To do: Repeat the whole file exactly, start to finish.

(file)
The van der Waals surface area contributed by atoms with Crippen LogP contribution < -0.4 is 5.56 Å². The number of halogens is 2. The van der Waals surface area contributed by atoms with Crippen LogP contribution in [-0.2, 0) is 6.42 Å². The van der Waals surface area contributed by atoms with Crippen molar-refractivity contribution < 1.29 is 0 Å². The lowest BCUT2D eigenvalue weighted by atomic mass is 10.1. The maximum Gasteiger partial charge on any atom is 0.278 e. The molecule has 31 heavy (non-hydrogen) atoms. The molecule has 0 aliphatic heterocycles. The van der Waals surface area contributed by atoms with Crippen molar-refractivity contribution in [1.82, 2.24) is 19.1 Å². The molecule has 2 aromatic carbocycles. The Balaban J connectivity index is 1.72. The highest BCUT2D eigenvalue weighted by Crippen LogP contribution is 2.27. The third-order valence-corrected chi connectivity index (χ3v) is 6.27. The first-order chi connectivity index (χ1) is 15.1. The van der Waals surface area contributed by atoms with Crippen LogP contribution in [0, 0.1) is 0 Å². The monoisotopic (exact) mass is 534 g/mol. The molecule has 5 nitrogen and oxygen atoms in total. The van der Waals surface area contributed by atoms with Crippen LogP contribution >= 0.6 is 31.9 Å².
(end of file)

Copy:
The van der Waals surface area contributed by atoms with Crippen LogP contribution < -0.4 is 5.56 Å². The number of halogens is 2. The van der Waals surface area contributed by atoms with Crippen LogP contribution in [-0.2, 0) is 6.42 Å². The van der Waals surface area contributed by atoms with Crippen molar-refractivity contribution < 1.29 is 0 Å². The lowest BCUT2D eigenvalue weighted by atomic mass is 10.1. The maximum Gasteiger partial charge on any atom is 0.278 e. The molecule has 31 heavy (non-hydrogen) atoms. The molecule has 0 aliphatic heterocycles. The van der Waals surface area contributed by atoms with Crippen molar-refractivity contribution in [1.82, 2.24) is 19.1 Å². The molecule has 2 aromatic carbocycles. The Balaban J connectivity index is 1.72. The highest BCUT2D eigenvalue weighted by Crippen LogP contribution is 2.27. The third-order valence-corrected chi connectivity index (χ3v) is 6.27. The first-order chi connectivity index (χ1) is 15.1. The van der Waals surface area contributed by atoms with Crippen LogP contribution in [0, 0.1) is 0 Å². The monoisotopic (exact) mass is 534 g/mol. The molecule has 5 nitrogen and oxygen atoms in total. The van der Waals surface area contributed by atoms with Crippen LogP contribution >= 0.6 is 31.9 Å².